Over the next two centuries, thousands of ‘New Christians’ became the victims of the auto-da-fe. A single anonymous accusation brought to the authorities could put a suspected secret Jew in grave danger. Before their inquisitors, those who denied their ‘guilt’ were often tortured until they confessed. The ‘guilty’ were handed over to secular authorities faced severe punishments, which often included execution by fire.

The fires of the inquisition did not break the will of the Anusim. One such example is captured in an account of an inquisitor, who witnessed an execution of twenty Anusim and was astonished by their bravery. “Children attended the burnings of their parents and wives of those of their husbands and no one heard then cry or weep. They said farewell as if they were parting to meet the next day.”  

Over time, as generations passed, the dual lives of Anusim took its toll on their level of Jewish observance. They managed to maintain some basic beliefs and practices while many traditions were lost. The Sabbath and some festivals were still observed to a degree. They also maintained a few prayers which were chanted in Portuguese and had some of their own liturgy. 

By the middle of the Eighteenth century, with the onset of the enlightenment throughout Europe, there was mounting opposition to the inquisitions of Portugal and Spain. The Protestant areas of Northern Europe and France harshly condemned the inquisitions, where Protestants were also victims. Jews around the world also voiced their condemnations. Following years of opposition, members of Portugal’s hierarchy also began to voice their protests against these policies.

Change in Portugal was inevitable. On May 2, 1768, Sebastian Joseph de Carvalhoe Mello, of Pombal, Portugal, who acted in a role similar to that of Prime Minister, ordered the destruction of all registers containing the names of the New Christian families. The forces behind the inquisitions were collapsing. The last auto-da-fe- took place in 1761.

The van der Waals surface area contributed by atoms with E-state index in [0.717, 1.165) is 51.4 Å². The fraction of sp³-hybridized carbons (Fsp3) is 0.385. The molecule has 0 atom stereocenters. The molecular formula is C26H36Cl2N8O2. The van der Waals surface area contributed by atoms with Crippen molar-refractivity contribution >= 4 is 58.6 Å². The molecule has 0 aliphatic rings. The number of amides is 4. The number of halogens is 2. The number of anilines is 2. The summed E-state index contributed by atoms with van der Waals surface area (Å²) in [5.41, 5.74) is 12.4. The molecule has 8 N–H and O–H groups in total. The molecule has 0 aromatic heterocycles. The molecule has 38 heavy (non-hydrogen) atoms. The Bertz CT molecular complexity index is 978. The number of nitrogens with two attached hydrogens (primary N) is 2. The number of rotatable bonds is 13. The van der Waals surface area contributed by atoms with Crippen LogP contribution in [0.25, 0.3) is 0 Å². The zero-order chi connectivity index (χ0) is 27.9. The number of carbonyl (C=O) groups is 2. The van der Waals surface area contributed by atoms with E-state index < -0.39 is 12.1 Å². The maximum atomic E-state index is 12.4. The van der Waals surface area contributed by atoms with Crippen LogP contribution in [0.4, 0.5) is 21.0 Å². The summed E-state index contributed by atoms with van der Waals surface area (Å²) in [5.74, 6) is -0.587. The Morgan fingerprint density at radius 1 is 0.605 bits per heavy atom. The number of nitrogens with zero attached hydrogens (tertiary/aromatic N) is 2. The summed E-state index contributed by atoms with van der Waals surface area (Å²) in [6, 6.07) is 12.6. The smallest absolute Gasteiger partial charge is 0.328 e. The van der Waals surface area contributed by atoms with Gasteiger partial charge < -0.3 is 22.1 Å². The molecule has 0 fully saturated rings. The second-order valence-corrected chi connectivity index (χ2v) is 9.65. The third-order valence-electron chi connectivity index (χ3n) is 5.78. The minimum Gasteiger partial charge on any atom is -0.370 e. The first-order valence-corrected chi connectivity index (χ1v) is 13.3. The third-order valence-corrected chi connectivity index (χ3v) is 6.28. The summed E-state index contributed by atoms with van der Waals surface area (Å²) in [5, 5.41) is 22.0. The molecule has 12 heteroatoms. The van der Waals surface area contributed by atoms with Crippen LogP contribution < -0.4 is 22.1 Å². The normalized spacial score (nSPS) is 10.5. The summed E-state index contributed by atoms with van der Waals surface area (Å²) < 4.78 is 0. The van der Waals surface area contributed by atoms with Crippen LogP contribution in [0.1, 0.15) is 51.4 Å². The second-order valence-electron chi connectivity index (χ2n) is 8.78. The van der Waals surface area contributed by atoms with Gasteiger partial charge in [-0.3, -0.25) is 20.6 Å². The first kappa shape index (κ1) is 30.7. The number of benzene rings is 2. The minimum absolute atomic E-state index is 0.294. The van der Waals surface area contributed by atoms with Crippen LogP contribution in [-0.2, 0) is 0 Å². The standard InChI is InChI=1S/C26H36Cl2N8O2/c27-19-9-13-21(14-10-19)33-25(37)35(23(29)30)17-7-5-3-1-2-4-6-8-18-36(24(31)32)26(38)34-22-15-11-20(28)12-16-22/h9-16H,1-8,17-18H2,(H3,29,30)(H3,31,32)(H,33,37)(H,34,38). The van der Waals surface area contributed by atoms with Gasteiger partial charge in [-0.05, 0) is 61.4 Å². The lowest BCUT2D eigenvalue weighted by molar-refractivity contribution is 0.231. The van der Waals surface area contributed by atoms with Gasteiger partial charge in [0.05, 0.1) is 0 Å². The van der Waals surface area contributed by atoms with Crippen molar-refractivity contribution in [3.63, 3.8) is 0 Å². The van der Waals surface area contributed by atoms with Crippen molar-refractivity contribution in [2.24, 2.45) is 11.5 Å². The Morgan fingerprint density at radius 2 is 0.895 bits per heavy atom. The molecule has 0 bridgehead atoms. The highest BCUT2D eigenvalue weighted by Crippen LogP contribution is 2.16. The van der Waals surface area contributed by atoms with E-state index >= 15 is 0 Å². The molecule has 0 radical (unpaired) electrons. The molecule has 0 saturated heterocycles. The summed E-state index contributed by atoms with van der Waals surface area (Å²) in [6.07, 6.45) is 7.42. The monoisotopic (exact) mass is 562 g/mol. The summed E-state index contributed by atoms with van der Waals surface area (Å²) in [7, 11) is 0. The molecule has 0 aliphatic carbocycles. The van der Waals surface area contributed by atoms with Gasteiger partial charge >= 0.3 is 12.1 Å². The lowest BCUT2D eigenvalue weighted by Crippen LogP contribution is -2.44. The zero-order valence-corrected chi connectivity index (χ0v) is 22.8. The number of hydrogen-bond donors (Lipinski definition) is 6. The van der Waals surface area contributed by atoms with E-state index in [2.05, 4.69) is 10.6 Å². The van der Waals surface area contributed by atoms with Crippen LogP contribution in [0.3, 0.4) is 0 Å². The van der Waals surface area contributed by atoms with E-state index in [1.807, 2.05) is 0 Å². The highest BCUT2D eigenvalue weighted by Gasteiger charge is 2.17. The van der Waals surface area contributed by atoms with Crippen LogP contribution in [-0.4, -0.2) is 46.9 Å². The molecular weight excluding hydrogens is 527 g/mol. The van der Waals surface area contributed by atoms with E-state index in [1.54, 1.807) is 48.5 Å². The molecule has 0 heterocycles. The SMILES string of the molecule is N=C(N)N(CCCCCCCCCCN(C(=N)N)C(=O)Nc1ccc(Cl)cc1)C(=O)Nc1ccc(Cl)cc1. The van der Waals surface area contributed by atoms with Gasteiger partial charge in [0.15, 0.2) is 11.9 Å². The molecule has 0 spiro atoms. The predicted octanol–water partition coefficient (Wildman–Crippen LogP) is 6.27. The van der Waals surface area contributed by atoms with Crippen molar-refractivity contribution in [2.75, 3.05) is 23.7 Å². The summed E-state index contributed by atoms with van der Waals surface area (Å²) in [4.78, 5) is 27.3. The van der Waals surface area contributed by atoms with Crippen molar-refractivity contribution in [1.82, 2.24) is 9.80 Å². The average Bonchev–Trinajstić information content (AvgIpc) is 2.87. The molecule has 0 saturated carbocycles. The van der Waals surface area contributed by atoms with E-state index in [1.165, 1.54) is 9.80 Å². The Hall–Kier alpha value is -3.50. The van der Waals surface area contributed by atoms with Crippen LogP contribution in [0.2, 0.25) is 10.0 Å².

On March 21, 1821, the inquisition was formally abolished. 

After the passage of hundreds of years, it was assumed that only a few, if any Jews remained in Portugal. Aside from the difficulty of maintaining Jewish observances over the centuries, those with the financial means had managed to flee. Many also assimilated, especially after the inquisitions ended and Portugal became a more open society.

It was generally assumed that the phenomenon of crypto-Judasim was eliminated with the end of the inquisition. However, Anusim remained throughout Portugal, conditioned to maintain their secrecy as if it was a part of their tradition and something habitual. 

In post inquisition Portugal, the Jewish community of Lisbon numbered several hundred families, which possessed a synagogue, Jewish school, mikveh (ritual bath) and a kosher restaurant. Most members of the community were from neighboring countries or foreigners engaged in business. The community also possessed a few former Anusim. 

In 1917, Samuel Schwartz, a Polish Jewish mining engineer living in Portugal, was the first to discover a community of Anusim while on a business trip to Belmonte, a remote town near the Spanish border. The encounter was purely by chance. Schwartz was unaware of the continued existence of Anusim in Portugal, as they had no knowledge of confines. It is understandable that they were initially suspicious of his claim to be a Jew. When they asked Schwartz to recite a prayer in order to ascertain the truth of his claim, he recited the Shema. The leaders of the Jews of Belmonte, who were women, perhaps in order to thwart the suspicion of the authorities, were not familiar with Hebrew, did not recognize the prayer. What they did recognize was the name of G-D contained in the prayer. That sufficiently won their trust. On that day, Schwartz discovered an unknown world, as did the Jews of Belmonte.